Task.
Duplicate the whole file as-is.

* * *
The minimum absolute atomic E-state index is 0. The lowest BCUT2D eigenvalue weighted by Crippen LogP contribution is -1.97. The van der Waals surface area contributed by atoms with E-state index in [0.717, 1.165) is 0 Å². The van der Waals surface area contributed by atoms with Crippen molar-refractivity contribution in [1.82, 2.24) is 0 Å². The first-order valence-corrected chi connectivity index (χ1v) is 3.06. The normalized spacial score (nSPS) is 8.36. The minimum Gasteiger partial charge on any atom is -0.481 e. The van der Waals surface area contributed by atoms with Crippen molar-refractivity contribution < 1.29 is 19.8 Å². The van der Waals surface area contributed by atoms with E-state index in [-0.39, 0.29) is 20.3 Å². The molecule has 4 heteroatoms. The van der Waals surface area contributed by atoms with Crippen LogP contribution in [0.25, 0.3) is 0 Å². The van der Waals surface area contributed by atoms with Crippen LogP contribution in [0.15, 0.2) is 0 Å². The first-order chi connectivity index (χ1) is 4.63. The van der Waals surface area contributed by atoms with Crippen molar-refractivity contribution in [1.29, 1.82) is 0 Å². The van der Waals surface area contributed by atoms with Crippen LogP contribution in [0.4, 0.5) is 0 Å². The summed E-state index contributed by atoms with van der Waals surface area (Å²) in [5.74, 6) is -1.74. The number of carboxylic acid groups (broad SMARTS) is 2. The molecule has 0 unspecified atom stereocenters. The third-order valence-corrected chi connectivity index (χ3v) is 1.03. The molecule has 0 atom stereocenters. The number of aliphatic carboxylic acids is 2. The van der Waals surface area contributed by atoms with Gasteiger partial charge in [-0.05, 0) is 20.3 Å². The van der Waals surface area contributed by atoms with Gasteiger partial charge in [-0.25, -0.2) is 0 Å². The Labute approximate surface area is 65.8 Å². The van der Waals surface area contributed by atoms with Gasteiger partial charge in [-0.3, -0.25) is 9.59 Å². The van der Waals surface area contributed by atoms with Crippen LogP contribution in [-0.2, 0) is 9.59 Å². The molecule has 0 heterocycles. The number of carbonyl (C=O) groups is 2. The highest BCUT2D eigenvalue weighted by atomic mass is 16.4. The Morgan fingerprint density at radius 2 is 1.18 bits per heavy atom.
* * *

The minimum absolute atomic E-state index is 0. The lowest BCUT2D eigenvalue weighted by Crippen LogP contribution is -1.97. The van der Waals surface area contributed by atoms with E-state index in [0.717, 1.165) is 0 Å². The van der Waals surface area contributed by atoms with Crippen molar-refractivity contribution in [1.82, 2.24) is 0 Å². The first-order valence-corrected chi connectivity index (χ1v) is 3.06. The normalized spacial score (nSPS) is 8.36. The minimum Gasteiger partial charge on any atom is -0.481 e. The van der Waals surface area contributed by atoms with Crippen molar-refractivity contribution < 1.29 is 19.8 Å². The van der Waals surface area contributed by atoms with E-state index in [-0.39, 0.29) is 20.3 Å². The molecule has 4 heteroatoms. The van der Waals surface area contributed by atoms with Crippen LogP contribution in [0.25, 0.3) is 0 Å². The van der Waals surface area contributed by atoms with Crippen LogP contribution in [0.15, 0.2) is 0 Å². The first-order chi connectivity index (χ1) is 4.63. The van der Waals surface area contributed by atoms with Crippen molar-refractivity contribution in [1.29, 1.82) is 0 Å². The van der Waals surface area contributed by atoms with Crippen LogP contribution in [0.4, 0.5) is 0 Å². The summed E-state index contributed by atoms with van der Waals surface area (Å²) in [5.74, 6) is -1.74. The number of carboxylic acid groups (broad SMARTS) is 2. The molecule has 0 unspecified atom stereocenters. The third-order valence-corrected chi connectivity index (χ3v) is 1.03. The molecule has 0 atom stereocenters. The number of aliphatic carboxylic acids is 2. The van der Waals surface area contributed by atoms with Gasteiger partial charge in [-0.05, 0) is 20.3 Å². The van der Waals surface area contributed by atoms with Gasteiger partial charge in [-0.25, -0.2) is 0 Å². The Labute approximate surface area is 65.8 Å². The van der Waals surface area contributed by atoms with Gasteiger partial charge in [-0.3, -0.25) is 9.59 Å². The van der Waals surface area contributed by atoms with Crippen LogP contribution in [-0.2, 0) is 9.59 Å². The molecule has 0 heterocycles. The number of carbonyl (C=O) groups is 2. The highest BCUT2D eigenvalue weighted by atomic mass is 16.4. The Morgan fingerprint density at radius 2 is 1.18 bits per heavy atom.